Why “No” Can Be Empowering



There are many challenges I have had to face when dealing with my food allergy. One of the toughest challenges for me is saying no. It sounds like it should be so easy. If someone offers you food that is not safe, just say no. Easy, right? Not always. To me, it’s much more complicated than a simple no. If I had to break it down as to why it’s so hard, this is what I would say.


Any person, whether it’s a family member, friend, or even someone you don’t know very well, who offers you food is showing you kindness. It could be someone inviting you over to their house who wants to cook for you their favorite recipe so that you feel happy and welcome. It could be a friend who brought some cookies to school and wants to share them with you because they know you’ll love them. It could be a family member who wants to cheer you up after a bad day and brings you a box of chocolates or some ice cream. These are all gestures of love and kindness. Gestures that are meant to make you feel good, but they don’t feel good to someone like me with a food allergy. Actually, they make me feel bad because I have to say “no thanks,” and that person who was showing me love and kindness now feels rejected, and I am left feeling bad about it.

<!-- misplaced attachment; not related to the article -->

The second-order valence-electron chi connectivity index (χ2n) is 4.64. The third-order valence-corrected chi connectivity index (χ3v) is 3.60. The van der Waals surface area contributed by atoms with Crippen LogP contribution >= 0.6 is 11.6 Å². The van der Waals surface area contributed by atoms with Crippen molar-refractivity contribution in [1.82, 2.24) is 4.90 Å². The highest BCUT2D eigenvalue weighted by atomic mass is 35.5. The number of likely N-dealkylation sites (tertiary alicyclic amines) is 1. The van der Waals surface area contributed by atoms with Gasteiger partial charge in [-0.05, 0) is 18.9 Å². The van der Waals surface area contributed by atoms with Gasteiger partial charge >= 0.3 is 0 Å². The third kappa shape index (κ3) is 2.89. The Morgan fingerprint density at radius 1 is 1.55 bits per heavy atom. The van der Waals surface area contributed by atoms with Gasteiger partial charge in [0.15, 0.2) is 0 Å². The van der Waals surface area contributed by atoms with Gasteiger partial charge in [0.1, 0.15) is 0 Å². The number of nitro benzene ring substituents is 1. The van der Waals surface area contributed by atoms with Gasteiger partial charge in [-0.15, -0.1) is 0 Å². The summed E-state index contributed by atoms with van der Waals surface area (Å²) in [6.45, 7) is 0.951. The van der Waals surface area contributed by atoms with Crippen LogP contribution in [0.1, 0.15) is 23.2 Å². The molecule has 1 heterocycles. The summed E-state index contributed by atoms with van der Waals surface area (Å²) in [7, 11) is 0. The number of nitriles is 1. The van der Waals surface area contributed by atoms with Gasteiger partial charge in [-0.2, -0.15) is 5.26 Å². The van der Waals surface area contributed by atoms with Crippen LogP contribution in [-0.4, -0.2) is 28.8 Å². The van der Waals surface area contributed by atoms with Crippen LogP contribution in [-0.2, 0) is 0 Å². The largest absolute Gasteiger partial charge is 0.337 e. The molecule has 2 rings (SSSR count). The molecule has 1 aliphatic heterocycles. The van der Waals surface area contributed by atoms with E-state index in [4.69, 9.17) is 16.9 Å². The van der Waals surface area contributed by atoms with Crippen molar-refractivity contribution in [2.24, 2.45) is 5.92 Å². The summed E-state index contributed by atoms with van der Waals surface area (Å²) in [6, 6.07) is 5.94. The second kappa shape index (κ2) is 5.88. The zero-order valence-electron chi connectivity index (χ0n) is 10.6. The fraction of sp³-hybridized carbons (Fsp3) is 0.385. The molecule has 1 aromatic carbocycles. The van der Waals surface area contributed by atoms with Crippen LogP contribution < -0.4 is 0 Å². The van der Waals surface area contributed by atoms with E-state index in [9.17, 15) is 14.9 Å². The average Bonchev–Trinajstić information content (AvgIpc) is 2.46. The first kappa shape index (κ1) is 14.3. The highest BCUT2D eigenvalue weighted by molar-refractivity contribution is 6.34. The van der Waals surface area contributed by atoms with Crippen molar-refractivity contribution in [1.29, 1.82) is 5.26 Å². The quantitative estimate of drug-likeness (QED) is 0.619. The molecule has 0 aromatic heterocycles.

As I have gotten older, I have realized that I’ve put a lot of time and energy into the wrong things. Instead of trying to avoid the uncomfortable situations that come along with having a food allergy, I should redirect that energy into communication and education. I understand now that the more I talk about my allergy, the safer I am. Food allergies and anaphylaxis are real, serious, and can be fatal. It should not be something that is swept under a rug to tiptoe around in fear of hurting someone’s feelings. How can anyone who has no experience with or has limited knowledge of food allergies be expected to truly understand what it’s like for someone with a food allergy unless you tell them about it? This is why advocacy and awareness are so important. The word “no” does not have to be viewed as negative or something to be apologetic about. It’s a word that has and continues to keep me safe. It’s a word that opens the lines of communication. Of course, there are still days when I’m annoyed, embarrassed, or tired of always having to explain the same story over and over again. Then I remember all the times someone has said to me, “Oh, I didn’t realize that!” or “I hadn’t thought about it like that!” or a simple “thank you for explaining it to me.” It’s during those times that I remind myself how important it is to keep communicating.